Owensboro One of Many Parts of Country Seeing Increase in Once-Rare Syndrome

Oct 21, 2016

Lone Star tick
Credit Creative Commons/Joshua Allen

Daviess County doctors are treating as many as 500 patients who are suffering from a once-rare allergy.

Alpha-gal syndrome is spread through tick bites, and leads to allergic reactions after the eating of red meat.

Physicians at Owensboro’s Allergy and Asthma Specialists are seeing an explosion in the number of people diagnosed with the allergy.

Physician assistant Caitlyn Renaud says Alpha-gal is different from a regular allergy because of its delayed reaction time.

“People had dinner at, like, 7 o’clock at night and they ate a steak or cheeseburger. And they would wake up in the middle of the night with swelling, hives, and itching,” she said.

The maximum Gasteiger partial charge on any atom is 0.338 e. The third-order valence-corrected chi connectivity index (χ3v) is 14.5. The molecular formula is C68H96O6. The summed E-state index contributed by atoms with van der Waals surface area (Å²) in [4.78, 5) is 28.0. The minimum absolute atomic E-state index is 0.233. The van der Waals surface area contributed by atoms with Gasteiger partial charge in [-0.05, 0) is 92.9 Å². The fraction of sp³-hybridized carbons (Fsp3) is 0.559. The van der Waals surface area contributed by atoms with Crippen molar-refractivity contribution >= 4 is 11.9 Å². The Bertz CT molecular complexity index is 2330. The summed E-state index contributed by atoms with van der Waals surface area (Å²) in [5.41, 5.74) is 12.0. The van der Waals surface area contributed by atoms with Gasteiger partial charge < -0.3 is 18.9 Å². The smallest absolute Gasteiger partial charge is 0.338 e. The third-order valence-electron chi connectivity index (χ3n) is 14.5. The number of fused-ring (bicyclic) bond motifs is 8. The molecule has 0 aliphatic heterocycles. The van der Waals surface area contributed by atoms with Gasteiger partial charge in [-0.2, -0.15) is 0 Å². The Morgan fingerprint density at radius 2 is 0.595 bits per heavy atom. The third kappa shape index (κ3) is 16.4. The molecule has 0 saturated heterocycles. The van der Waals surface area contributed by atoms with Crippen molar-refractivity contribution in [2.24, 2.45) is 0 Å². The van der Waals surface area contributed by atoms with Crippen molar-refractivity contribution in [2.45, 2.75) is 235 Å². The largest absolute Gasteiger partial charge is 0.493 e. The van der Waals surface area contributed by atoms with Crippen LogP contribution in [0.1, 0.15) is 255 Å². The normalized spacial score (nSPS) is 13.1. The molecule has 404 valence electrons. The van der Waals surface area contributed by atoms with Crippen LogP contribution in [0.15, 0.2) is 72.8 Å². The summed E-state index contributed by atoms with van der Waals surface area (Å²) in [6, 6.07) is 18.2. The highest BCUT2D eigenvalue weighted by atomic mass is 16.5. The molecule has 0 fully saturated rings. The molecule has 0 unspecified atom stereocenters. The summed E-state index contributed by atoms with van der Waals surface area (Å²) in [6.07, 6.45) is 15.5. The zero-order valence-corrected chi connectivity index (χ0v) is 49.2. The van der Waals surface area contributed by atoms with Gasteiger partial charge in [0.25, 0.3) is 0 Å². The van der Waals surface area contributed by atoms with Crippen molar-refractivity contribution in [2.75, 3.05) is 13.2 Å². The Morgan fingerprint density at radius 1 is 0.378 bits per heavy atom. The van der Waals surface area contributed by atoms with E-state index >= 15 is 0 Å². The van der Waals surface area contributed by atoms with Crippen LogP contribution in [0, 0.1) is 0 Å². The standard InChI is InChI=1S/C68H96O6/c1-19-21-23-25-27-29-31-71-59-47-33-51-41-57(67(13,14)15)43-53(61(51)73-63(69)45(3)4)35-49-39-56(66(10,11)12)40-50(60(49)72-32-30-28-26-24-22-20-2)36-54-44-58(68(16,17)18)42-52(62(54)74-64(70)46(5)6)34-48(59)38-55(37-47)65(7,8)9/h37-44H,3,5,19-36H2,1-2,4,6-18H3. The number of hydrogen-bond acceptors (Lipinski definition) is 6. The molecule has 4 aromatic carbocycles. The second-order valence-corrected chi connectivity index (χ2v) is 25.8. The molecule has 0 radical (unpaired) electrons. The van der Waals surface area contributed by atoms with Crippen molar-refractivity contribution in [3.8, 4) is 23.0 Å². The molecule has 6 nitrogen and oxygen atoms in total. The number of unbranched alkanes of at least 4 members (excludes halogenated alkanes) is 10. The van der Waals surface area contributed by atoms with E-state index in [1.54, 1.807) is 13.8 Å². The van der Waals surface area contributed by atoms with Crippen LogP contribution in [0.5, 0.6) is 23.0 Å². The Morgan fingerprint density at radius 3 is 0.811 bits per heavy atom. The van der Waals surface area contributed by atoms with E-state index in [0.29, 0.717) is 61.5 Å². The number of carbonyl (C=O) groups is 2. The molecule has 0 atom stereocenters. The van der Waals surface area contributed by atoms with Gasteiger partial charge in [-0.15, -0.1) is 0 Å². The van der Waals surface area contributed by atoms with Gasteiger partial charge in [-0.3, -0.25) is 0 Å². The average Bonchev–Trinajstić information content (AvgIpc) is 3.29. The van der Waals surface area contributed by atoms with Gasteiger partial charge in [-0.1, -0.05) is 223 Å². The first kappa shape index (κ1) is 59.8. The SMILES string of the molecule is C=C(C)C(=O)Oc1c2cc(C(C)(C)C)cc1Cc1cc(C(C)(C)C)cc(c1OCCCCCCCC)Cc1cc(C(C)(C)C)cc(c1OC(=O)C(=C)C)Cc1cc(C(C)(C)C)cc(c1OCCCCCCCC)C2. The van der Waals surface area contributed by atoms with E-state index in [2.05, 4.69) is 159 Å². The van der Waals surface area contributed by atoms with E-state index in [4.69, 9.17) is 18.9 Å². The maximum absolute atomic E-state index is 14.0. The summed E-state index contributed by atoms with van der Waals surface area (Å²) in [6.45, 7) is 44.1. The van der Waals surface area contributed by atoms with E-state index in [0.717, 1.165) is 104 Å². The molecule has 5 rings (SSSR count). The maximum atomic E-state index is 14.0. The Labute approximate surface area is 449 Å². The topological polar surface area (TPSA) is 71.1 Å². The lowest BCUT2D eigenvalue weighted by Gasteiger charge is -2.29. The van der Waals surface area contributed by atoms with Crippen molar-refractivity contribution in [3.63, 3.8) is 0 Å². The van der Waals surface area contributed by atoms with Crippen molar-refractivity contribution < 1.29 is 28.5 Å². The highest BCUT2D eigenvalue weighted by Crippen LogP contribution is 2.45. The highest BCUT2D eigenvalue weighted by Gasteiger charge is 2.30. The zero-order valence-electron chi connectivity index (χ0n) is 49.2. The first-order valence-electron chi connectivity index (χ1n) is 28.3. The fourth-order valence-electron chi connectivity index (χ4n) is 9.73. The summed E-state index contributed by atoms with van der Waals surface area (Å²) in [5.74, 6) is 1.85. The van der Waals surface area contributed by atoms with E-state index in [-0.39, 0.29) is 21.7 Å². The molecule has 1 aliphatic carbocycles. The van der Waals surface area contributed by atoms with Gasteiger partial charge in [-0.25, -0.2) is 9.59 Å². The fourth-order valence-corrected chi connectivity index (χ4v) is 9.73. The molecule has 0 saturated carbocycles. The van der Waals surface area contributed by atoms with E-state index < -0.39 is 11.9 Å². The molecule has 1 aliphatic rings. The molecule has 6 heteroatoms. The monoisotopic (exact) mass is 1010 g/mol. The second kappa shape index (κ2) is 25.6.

Other symptoms of Alpha-gal syndrome include abdominal cramping and vomiting.

The allergy especially prevalent in the south-east because of the number of ticks found in the region.

The only treatment for those affected is to avoid eating red meat—something Renaud believes can be a major benefit for patients.

She says patients afflicted with Alpha-gal syndrome often replace red meat with healthier options such as chicken, turkey, and fish. “You’ll see them come in and they feel better, they’ve lost weight, their off their blood pressure medicine or their diabetes medicine.”

Renaud says her Owensboro office has been treating patients with Alpha-gal syndrome as young as two.